Nigeria @ 60: Agriculture still sustained by small holder farmers – Investigation



History has it that Nigeria’s economy after independence was built on agriculture, yet 60 years after, the country is still being sustained by small holder farmers, JOHN OBA, writes.

The story of Nigeria agriculture is like that of a 60 year old man suffering from a chronic disease at its prime due to policy inconsistency and undue focus on oil.

Agriculture in the 60s to 90s

The story of palm oil, cocoa and groundnut pyramid as the bedrock of the country’s economy has now been confined into the primary school history text books as crude oil turned the attention of successive government from investing in the sector. It is ironical that in the era when agriculture was the back bone of the country’s economy, Nigeria currency was far stronger than or at par with dollar. Nigeria was able to export more than it was importing, generating more foreign exchange thereby strengthening it economy.  

70% of the population engages in agricultural production at a subsistence level. Its provided 41% of the country’s total gross domestic product (GDP) in 1999. According to reports, this percentage represented a normal decrease of 24.7% from its contribution of 65.7% to the GDP in 1957.

The country is known to farm cassava, yams, corn, coco-yams, cow-peas, beans, sweet potatoes, millet, plantains, bananas, rice, sorghum, and a variety of fruits and vegetables in commercial quantities. The leading cash crops and major exports crops were cocoa, citrus, cotton, groundnuts (peanuts), palm oil, palm kernel, Gum Arabic, benniseed, and rubber to countries like Britain, the United States, Canada, France, and Germany.

The country also had significant portion of cattle herding, fishing, poultry, and lumbering, which contributed more than 2% to the GDP in the 1980s. According to the UN Food and Agriculture Organization 1987 estimate, there were 12.2 million cattle, 13.2 million sheep, 26.0 million goats, 1.3 million pigs, 700,000 donkeys, 250,000 horses, and 18,000 camels, mostly in northern Nigeria, and owned mostly by rural dwellers rather than by commercial companies. Fisheries output ranged from 600,000 to 700,000 tons annually in the 1970s. However, report indicates that the output had fallen to 120,000 tons of fish per year by 1990 due to environmental degradation and water pollution in Ogoniland and the Delta region in general by the oil companies.

Though since the return to democratic governance, several efforts has been channeled toward the resuscitation of the sector with little gains to show for it. 

Various Policies

Nigeria agriculture has suffered as a result of inappropriate policies and policy inconsistency by the government.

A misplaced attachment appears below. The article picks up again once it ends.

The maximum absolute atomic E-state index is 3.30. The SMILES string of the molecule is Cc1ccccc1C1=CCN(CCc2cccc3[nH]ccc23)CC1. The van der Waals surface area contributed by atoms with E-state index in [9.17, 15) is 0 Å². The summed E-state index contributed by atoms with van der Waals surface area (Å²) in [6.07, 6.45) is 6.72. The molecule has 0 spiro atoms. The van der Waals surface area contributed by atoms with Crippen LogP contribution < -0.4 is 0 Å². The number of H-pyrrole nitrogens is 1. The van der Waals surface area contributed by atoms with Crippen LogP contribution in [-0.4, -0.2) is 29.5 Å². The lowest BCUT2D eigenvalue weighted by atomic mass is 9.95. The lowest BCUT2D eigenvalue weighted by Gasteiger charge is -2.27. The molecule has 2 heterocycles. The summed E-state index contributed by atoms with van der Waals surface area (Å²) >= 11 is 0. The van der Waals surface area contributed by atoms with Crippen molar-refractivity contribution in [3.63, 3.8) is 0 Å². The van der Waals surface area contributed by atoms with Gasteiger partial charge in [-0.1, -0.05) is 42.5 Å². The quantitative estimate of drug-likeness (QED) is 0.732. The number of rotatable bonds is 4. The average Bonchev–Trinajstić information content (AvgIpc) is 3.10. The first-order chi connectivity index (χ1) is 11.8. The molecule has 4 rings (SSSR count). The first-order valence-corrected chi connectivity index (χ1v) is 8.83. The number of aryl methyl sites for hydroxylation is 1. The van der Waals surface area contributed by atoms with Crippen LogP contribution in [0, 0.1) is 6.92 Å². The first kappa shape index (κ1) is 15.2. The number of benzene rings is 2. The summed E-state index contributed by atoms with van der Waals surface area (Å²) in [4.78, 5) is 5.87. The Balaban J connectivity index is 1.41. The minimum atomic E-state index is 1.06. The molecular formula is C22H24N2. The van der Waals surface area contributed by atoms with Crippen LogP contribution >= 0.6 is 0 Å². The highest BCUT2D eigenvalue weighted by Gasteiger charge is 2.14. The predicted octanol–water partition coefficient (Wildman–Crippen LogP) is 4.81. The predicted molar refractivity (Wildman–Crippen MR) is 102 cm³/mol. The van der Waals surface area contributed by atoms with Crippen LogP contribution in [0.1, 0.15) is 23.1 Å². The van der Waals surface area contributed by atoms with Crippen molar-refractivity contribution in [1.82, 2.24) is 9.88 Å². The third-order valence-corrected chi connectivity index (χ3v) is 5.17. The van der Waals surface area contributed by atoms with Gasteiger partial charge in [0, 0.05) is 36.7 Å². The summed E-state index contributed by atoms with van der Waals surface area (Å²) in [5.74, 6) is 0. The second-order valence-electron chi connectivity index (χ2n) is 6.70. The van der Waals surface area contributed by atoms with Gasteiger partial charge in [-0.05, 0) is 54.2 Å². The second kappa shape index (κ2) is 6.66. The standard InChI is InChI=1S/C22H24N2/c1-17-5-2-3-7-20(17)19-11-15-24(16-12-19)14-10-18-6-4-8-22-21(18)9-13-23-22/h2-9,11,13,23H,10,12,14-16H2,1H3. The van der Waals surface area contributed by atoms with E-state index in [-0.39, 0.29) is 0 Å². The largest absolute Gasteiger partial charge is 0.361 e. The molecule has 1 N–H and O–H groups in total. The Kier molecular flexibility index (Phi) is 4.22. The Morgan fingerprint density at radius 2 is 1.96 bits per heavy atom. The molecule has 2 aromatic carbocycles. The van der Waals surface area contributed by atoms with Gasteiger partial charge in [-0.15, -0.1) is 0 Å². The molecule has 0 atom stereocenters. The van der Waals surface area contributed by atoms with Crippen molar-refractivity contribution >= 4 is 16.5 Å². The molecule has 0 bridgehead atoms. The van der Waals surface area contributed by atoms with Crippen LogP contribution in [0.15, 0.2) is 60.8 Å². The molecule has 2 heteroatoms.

Also this is because heavy handed and unpredictable government intervention programmes with appointment of non experts as ministers to mann the ministry which has led to short term investment decisions they has created dysfunctional and disconnected benefit to the poor masses. 

Clearly the persisted failures of agricultural programmes in Nigeria have revealed the basic weakness of agricultural  policies in Nigeria.

Policies in the sector have undergone changes especially in the postcolonial era. Most of these changes have been a mere reflection of changes in names as the content remain the same  for subsequent administration.

The sector continues to suffer from inertia associated with these policies and programmes that most time only serves political purposes.

Policies Such as National Accelerated Food Production Programme (NAFPP), an agricultural extension programme initiated in 1972 by the Federal Department of Agriculture during General Yakubu Gowon’s regime, Agricultural Development Projects (ADP); Operation Feed the Nation introduced by the then military Head of State Genera Olusegun Obasanjo between 1976 and 1979, River Basin Development Authorities (RBDAs); the Green Revolution program of President Shehu Shagari in 1979, General Ibrahim Babangida’s Directorate for Food Roads and Rural Infrastructure (DFRRI); Better Life Programme (BLP) For Rural Women by Mrs Maryam Babangida; National Agricultural Land Development Authority (NALDA); Family Support Programme (FSP)/ Family Economic Advancement Programme (FEAP); National Fadama Development Project (NFDP) under Babangida regime.

Also National Economic Empowerment and Development Strategy (NEEDS) initiated by Olusegun Obasanjo in 1999  National, Special Programme on Food Security (NSPFS) launched in January 2002 during the Olusegun Obasanjo; Root And Tuber Expansion Programme (RTEP) are few  of many agriculture Policies that Nigeria has.

According to some experts, Nigerians have the skills to make policies or initiate programmes and technological choices to achieve the sustainable development in agriculture but the continued absence of progress in these policies and programmes in agriculture is the consequence of non-interaction between the government and the various stakeholders within a particular programme as well as lack of opportunities for decision making and policy dialogue with other stakeholders.